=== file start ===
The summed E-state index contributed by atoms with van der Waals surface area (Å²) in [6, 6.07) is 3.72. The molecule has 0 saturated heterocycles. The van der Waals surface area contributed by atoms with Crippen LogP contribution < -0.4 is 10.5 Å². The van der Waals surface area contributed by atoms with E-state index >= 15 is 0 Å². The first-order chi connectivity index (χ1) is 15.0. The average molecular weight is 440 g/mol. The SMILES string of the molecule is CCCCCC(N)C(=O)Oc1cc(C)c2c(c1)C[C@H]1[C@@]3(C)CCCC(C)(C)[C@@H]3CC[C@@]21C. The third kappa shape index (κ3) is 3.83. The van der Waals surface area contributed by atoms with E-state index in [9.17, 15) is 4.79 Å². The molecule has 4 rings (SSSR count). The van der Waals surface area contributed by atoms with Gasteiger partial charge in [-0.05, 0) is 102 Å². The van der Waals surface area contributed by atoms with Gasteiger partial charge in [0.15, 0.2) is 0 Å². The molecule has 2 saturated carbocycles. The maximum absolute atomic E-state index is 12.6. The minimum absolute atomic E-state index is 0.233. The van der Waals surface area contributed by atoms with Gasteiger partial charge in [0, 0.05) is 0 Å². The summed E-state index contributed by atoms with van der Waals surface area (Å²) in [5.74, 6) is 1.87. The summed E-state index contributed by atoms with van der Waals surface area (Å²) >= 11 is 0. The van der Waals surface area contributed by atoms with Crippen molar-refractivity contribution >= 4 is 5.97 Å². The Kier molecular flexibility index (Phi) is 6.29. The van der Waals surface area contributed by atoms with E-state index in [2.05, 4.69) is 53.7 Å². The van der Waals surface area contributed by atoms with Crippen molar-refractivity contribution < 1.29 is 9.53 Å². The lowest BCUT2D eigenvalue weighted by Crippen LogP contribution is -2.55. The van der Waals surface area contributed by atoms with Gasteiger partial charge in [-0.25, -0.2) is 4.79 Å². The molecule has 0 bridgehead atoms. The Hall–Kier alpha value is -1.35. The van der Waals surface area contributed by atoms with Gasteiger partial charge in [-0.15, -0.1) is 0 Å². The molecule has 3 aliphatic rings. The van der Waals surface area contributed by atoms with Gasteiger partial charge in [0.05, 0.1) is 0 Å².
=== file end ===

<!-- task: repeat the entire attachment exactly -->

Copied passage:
The summed E-state index contributed by atoms with van der Waals surface area (Å²) in [6, 6.07) is 3.72. The molecule has 0 saturated heterocycles. The van der Waals surface area contributed by atoms with Crippen LogP contribution < -0.4 is 10.5 Å². The van der Waals surface area contributed by atoms with E-state index >= 15 is 0 Å². The first-order chi connectivity index (χ1) is 15.0. The average molecular weight is 440 g/mol. The SMILES string of the molecule is CCCCCC(N)C(=O)Oc1cc(C)c2c(c1)C[C@H]1[C@@]3(C)CCCC(C)(C)[C@@H]3CC[C@@]21C. The third kappa shape index (κ3) is 3.83. The van der Waals surface area contributed by atoms with E-state index in [9.17, 15) is 4.79 Å². The molecule has 4 rings (SSSR count). The van der Waals surface area contributed by atoms with Gasteiger partial charge in [-0.05, 0) is 102 Å². The van der Waals surface area contributed by atoms with Gasteiger partial charge in [0.15, 0.2) is 0 Å². The molecule has 2 saturated carbocycles. The maximum absolute atomic E-state index is 12.6. The minimum absolute atomic E-state index is 0.233. The van der Waals surface area contributed by atoms with Gasteiger partial charge in [0, 0.05) is 0 Å². The summed E-state index contributed by atoms with van der Waals surface area (Å²) in [5.74, 6) is 1.87. The summed E-state index contributed by atoms with van der Waals surface area (Å²) >= 11 is 0. The van der Waals surface area contributed by atoms with Crippen molar-refractivity contribution >= 4 is 5.97 Å². The Kier molecular flexibility index (Phi) is 6.29. The van der Waals surface area contributed by atoms with E-state index in [2.05, 4.69) is 53.7 Å². The van der Waals surface area contributed by atoms with Crippen molar-refractivity contribution < 1.29 is 9.53 Å². The lowest BCUT2D eigenvalue weighted by Crippen LogP contribution is -2.55. The van der Waals surface area contributed by atoms with Gasteiger partial charge in [-0.25, -0.2) is 4.79 Å². The molecule has 0 bridgehead atoms. The Hall–Kier alpha value is -1.35. The van der Waals surface area contributed by atoms with Gasteiger partial charge in [-0.15, -0.1) is 0 Å². The molecule has 3 aliphatic rings. The van der Waals surface area contributed by atoms with Gasteiger partial charge in [0.05, 0.1) is 0 Å².